Generation KISS, LV/DC, and The Kings of Queen played The House of Blues at Mandalay Bay on Friday, August 4, 2023, with a support set from School of Rock All-Stars.
The House of Blues remains one of the top venues for rock and roll in Las Vegas. Having been putting on concert events of all genres in Mandalay Bay for over two decades now, it’s a fantastic place to catch a show, providing an intimate two-level environment with plenty of space to rock out. This night featured four fantastic tribute acts on stage, much to the delight of local rock fans wanting to experience some of the best songs of all time, paid tribute to by top-notch musicians.
On a side note before moving forward with this review, Mandalay Bay is one of many Las Vegas venues that now charges for parking; this has become frustratingly common in Sin City in recent years. However, if you regularly attend shows at Mandalay Bay or any MGM-owned venue, applying for and getting an MGM credit card gets you automatic Pearl membership status, which included free parking. Consider getting one if you attend regular shows at or near any MGM-owned property; you can save a few bucks on your night out this way.
Starting the concert was a short set from School of Rock All -Stars; this was not advertised in any of the materials I’d seen but was a pleasant surprise. Essentially, this was an all-star band of young students from local School of Rock music schools, performing covers of some of their favorite rock tunes, including songs originally by artists like Deftones and Soundgarden. In a day and age where so many youths (not to mention adults!) are content to sit at home and spend all day gaming or on their phones, seeing these youngsters pick up an instrument and take the stage was a breath of fresh air. While it’s clear these kids weren’t exactly entirely comfortable performing for an audience this large, they rocked the house with a spirted performance nonetheless. Different kids took the stage following each song, with some sticking around for more than one. These boys and girls have limitless potential, and were clearly young and hungry. Here’s wishing them the best of luck on their future performances and music careers!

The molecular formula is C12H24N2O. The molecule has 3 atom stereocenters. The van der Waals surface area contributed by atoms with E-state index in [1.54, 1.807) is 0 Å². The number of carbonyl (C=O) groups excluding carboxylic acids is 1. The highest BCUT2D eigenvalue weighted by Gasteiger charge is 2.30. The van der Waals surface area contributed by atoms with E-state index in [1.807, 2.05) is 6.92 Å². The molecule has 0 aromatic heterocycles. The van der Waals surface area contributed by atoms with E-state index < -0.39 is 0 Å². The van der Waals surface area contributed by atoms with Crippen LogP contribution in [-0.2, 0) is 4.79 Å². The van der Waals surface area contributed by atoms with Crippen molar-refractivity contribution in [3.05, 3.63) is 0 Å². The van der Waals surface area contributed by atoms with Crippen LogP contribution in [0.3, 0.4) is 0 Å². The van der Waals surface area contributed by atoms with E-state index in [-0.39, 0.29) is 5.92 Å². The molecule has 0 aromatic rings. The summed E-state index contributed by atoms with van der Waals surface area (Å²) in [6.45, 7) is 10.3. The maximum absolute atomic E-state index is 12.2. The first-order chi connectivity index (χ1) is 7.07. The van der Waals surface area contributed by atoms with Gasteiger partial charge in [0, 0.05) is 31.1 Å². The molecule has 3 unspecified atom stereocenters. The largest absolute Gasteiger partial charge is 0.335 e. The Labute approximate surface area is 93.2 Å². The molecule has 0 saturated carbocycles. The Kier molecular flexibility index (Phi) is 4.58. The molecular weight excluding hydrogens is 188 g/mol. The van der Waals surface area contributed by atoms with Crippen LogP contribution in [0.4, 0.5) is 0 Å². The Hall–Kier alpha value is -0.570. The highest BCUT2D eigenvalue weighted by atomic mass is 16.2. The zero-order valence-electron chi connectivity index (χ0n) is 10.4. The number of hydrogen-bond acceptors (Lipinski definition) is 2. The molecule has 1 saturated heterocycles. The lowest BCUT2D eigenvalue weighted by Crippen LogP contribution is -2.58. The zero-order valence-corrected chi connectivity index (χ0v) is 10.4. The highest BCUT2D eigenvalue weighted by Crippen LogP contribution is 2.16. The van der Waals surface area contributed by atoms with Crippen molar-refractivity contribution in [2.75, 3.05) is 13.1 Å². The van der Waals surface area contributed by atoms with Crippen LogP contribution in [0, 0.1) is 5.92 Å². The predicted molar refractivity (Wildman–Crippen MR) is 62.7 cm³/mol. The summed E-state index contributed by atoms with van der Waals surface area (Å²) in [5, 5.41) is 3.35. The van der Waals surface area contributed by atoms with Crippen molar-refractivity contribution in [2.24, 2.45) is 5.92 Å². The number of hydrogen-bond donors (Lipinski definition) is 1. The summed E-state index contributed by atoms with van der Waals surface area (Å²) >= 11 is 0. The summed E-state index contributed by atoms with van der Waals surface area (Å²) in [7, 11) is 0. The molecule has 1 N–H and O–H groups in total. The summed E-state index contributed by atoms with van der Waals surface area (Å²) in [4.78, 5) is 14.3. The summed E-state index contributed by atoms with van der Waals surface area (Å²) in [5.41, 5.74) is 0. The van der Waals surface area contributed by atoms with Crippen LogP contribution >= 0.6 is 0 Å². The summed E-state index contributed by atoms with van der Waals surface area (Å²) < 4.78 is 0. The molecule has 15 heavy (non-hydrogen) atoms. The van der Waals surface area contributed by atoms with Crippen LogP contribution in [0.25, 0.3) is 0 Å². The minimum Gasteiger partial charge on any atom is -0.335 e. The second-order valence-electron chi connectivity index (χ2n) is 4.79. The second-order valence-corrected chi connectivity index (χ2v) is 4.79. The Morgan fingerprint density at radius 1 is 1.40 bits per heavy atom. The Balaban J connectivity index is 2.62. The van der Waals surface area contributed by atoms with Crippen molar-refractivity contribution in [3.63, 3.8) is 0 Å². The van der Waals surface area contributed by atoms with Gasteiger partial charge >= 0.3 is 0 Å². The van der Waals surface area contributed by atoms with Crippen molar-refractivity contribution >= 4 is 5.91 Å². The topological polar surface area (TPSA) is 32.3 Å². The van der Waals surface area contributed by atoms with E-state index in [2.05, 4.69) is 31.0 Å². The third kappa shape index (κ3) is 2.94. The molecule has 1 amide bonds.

The thing I hate most about concerts where multiple bands play is the long waits between bands for setup time, but I’m happy to say that this concert at The House of Blues actually had surprisingly fast setup times compared to some of the concerts I’ve attended around Vegas over the years, so a big shout-out to these bands and their crews for keeping things moving along in a timely fashion.
The second set of the night belonged to Generation KISS. This is the spin-off successor band to Sin City KISS; that name was retired following the passing of Las Vegas Gene Simmons Louis Reyes. SCK’s one constant member, Steve “ChippenPaul” Mitchell, continues to front the band in the guise of Paul Stanley, with an all-star lineup of fantastic Vegas musicians under the makeup of the other members. Bassist Mike Campion has the biggest shoes (or should I say demon boots?) to fill, taking on the role of Gene Simmons once filled by Reyes, but these guys do their job and then some, complete with authentic period-era costumes, and even some light theatrics. It was great to see these guys finally play a larger stage; so far I’d only seen them at Vamp’d. They took advantage of the added space and rocked the house, but this fan expected and got nothing less!
Due to the four-band structure of the night, each group understandably had limited set time. The Generation KISS boys made the most of the fairly small slot they were allotted, giving audiences plenty of KISS classics from the band’s “classic lineup” years, although they did throw in “Lick It Up” from the album of the same name (the first on which KISS didn’t wear makeup) for good measure, as well as “New York Groove” From Ace’s 1978 solo album. You can tell these guys have studied the real band’s moves over the years and are true fans, right down to performing the “Deuce Dance” at the end of that particular song, and even some blood capsules for our resident Gene Simmons performer. It was a great set, and I’d gladly watch a longer evening of nothing but Generation KISS on The House of Blues stage if given that option.